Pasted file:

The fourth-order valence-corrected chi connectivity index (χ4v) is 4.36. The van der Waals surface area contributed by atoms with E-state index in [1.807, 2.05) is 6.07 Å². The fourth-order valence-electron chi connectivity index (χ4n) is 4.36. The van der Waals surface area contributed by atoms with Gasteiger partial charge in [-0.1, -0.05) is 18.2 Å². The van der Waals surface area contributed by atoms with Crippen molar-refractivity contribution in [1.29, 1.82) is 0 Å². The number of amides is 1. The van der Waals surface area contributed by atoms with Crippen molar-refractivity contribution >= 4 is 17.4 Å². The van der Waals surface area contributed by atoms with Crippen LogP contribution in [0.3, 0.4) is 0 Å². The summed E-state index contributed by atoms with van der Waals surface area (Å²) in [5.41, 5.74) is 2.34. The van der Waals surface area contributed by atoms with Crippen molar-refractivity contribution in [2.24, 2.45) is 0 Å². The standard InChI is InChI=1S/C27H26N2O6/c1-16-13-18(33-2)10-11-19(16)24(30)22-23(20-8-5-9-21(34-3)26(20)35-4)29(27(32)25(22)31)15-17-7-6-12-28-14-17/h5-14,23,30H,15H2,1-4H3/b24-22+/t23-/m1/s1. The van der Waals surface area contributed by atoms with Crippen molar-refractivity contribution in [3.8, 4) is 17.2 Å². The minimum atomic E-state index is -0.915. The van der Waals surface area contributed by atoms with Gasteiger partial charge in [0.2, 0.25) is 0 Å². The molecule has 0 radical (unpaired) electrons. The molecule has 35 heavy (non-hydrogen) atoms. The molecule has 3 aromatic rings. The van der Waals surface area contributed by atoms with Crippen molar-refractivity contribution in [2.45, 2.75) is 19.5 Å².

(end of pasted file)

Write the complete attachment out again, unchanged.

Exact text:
The fourth-order valence-corrected chi connectivity index (χ4v) is 4.36. The van der Waals surface area contributed by atoms with E-state index in [1.807, 2.05) is 6.07 Å². The fourth-order valence-electron chi connectivity index (χ4n) is 4.36. The van der Waals surface area contributed by atoms with Gasteiger partial charge in [-0.1, -0.05) is 18.2 Å². The van der Waals surface area contributed by atoms with Crippen molar-refractivity contribution in [1.29, 1.82) is 0 Å². The number of amides is 1. The van der Waals surface area contributed by atoms with Crippen molar-refractivity contribution >= 4 is 17.4 Å². The van der Waals surface area contributed by atoms with Crippen LogP contribution in [0.3, 0.4) is 0 Å². The summed E-state index contributed by atoms with van der Waals surface area (Å²) in [5.41, 5.74) is 2.34. The van der Waals surface area contributed by atoms with Crippen molar-refractivity contribution in [2.24, 2.45) is 0 Å². The standard InChI is InChI=1S/C27H26N2O6/c1-16-13-18(33-2)10-11-19(16)24(30)22-23(20-8-5-9-21(34-3)26(20)35-4)29(27(32)25(22)31)15-17-7-6-12-28-14-17/h5-14,23,30H,15H2,1-4H3/b24-22+/t23-/m1/s1. The van der Waals surface area contributed by atoms with Crippen molar-refractivity contribution in [3.8, 4) is 17.2 Å². The minimum atomic E-state index is -0.915. The van der Waals surface area contributed by atoms with Gasteiger partial charge in [0.2, 0.25) is 0 Å². The molecule has 0 radical (unpaired) electrons. The molecule has 35 heavy (non-hydrogen) atoms. The molecule has 3 aromatic rings. The van der Waals surface area contributed by atoms with Crippen molar-refractivity contribution in [2.45, 2.75) is 19.5 Å².